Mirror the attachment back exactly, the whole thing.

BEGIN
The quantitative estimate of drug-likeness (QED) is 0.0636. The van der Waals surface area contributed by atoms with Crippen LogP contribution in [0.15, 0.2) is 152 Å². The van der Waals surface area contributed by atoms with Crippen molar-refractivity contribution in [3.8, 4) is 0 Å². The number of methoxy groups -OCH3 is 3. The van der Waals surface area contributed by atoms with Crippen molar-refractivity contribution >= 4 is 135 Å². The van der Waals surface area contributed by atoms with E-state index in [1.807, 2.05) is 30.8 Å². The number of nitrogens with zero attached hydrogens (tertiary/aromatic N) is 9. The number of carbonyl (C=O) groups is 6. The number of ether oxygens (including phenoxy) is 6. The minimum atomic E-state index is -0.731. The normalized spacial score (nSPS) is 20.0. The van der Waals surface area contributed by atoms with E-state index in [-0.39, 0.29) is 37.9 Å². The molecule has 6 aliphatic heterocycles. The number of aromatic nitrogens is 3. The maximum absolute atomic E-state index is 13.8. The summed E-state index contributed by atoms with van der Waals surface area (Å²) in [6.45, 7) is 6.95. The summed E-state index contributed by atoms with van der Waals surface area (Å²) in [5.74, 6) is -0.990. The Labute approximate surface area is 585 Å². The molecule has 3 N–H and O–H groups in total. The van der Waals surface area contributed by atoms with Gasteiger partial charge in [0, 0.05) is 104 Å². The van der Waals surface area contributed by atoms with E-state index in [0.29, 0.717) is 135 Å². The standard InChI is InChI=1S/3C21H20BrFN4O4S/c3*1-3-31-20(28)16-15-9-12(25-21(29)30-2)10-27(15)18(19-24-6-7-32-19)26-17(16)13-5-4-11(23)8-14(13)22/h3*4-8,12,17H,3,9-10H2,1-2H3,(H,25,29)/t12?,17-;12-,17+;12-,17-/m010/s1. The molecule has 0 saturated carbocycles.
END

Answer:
The quantitative estimate of drug-likeness (QED) is 0.0636. The van der Waals surface area contributed by atoms with Crippen LogP contribution in [0.15, 0.2) is 152 Å². The van der Waals surface area contributed by atoms with Crippen molar-refractivity contribution in [3.8, 4) is 0 Å². The number of methoxy groups -OCH3 is 3. The van der Waals surface area contributed by atoms with Crippen molar-refractivity contribution >= 4 is 135 Å². The van der Waals surface area contributed by atoms with E-state index in [1.807, 2.05) is 30.8 Å². The number of nitrogens with zero attached hydrogens (tertiary/aromatic N) is 9. The number of carbonyl (C=O) groups is 6. The number of ether oxygens (including phenoxy) is 6. The minimum atomic E-state index is -0.731. The normalized spacial score (nSPS) is 20.0. The van der Waals surface area contributed by atoms with E-state index in [-0.39, 0.29) is 37.9 Å². The molecule has 6 aliphatic heterocycles. The number of aromatic nitrogens is 3. The maximum absolute atomic E-state index is 13.8. The summed E-state index contributed by atoms with van der Waals surface area (Å²) in [6.45, 7) is 6.95. The summed E-state index contributed by atoms with van der Waals surface area (Å²) in [5.74, 6) is -0.990. The Labute approximate surface area is 585 Å². The molecule has 3 N–H and O–H groups in total. The van der Waals surface area contributed by atoms with Gasteiger partial charge in [0, 0.05) is 104 Å². The van der Waals surface area contributed by atoms with E-state index in [0.29, 0.717) is 135 Å². The standard InChI is InChI=1S/3C21H20BrFN4O4S/c3*1-3-31-20(28)16-15-9-12(25-21(29)30-2)10-27(15)18(19-24-6-7-32-19)26-17(16)13-5-4-11(23)8-14(13)22/h3*4-8,12,17H,3,9-10H2,1-2H3,(H,25,29)/t12?,17-;12-,17+;12-,17-/m010/s1. The molecule has 0 saturated carbocycles.